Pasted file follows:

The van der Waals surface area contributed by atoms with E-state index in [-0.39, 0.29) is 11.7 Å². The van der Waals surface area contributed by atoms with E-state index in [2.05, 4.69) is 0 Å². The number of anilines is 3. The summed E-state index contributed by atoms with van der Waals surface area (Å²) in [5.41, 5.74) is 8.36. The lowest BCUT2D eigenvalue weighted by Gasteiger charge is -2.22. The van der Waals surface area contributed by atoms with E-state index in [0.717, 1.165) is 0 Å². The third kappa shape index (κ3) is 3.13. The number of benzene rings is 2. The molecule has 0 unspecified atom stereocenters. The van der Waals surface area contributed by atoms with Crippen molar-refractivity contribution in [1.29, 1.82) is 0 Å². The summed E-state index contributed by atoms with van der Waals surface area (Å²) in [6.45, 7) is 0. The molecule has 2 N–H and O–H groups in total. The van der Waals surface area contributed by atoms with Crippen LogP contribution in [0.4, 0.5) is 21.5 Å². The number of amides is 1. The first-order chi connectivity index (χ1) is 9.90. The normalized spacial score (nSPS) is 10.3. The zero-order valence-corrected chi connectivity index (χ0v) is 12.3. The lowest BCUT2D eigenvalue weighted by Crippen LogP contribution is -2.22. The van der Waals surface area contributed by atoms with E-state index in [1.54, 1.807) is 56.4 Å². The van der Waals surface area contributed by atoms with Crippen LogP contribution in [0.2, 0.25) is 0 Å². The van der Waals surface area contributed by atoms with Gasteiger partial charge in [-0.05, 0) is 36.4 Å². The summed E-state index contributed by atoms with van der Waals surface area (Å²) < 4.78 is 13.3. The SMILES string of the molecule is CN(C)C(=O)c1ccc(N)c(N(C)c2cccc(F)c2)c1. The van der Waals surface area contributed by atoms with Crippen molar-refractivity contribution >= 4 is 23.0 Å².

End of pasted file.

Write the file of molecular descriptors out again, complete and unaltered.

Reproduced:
The van der Waals surface area contributed by atoms with E-state index in [-0.39, 0.29) is 11.7 Å². The van der Waals surface area contributed by atoms with E-state index in [2.05, 4.69) is 0 Å². The number of anilines is 3. The summed E-state index contributed by atoms with van der Waals surface area (Å²) in [5.41, 5.74) is 8.36. The lowest BCUT2D eigenvalue weighted by Gasteiger charge is -2.22. The van der Waals surface area contributed by atoms with E-state index in [0.717, 1.165) is 0 Å². The third kappa shape index (κ3) is 3.13. The number of benzene rings is 2. The molecule has 0 unspecified atom stereocenters. The van der Waals surface area contributed by atoms with Crippen molar-refractivity contribution in [1.29, 1.82) is 0 Å². The summed E-state index contributed by atoms with van der Waals surface area (Å²) in [6.45, 7) is 0. The molecule has 2 N–H and O–H groups in total. The van der Waals surface area contributed by atoms with Crippen LogP contribution in [0.4, 0.5) is 21.5 Å². The number of amides is 1. The first-order chi connectivity index (χ1) is 9.90. The normalized spacial score (nSPS) is 10.3. The zero-order valence-corrected chi connectivity index (χ0v) is 12.3. The lowest BCUT2D eigenvalue weighted by Crippen LogP contribution is -2.22. The van der Waals surface area contributed by atoms with E-state index in [1.54, 1.807) is 56.4 Å². The van der Waals surface area contributed by atoms with Crippen LogP contribution in [0.2, 0.25) is 0 Å². The van der Waals surface area contributed by atoms with Gasteiger partial charge in [-0.05, 0) is 36.4 Å². The summed E-state index contributed by atoms with van der Waals surface area (Å²) < 4.78 is 13.3. The SMILES string of the molecule is CN(C)C(=O)c1ccc(N)c(N(C)c2cccc(F)c2)c1. The van der Waals surface area contributed by atoms with Crippen molar-refractivity contribution >= 4 is 23.0 Å².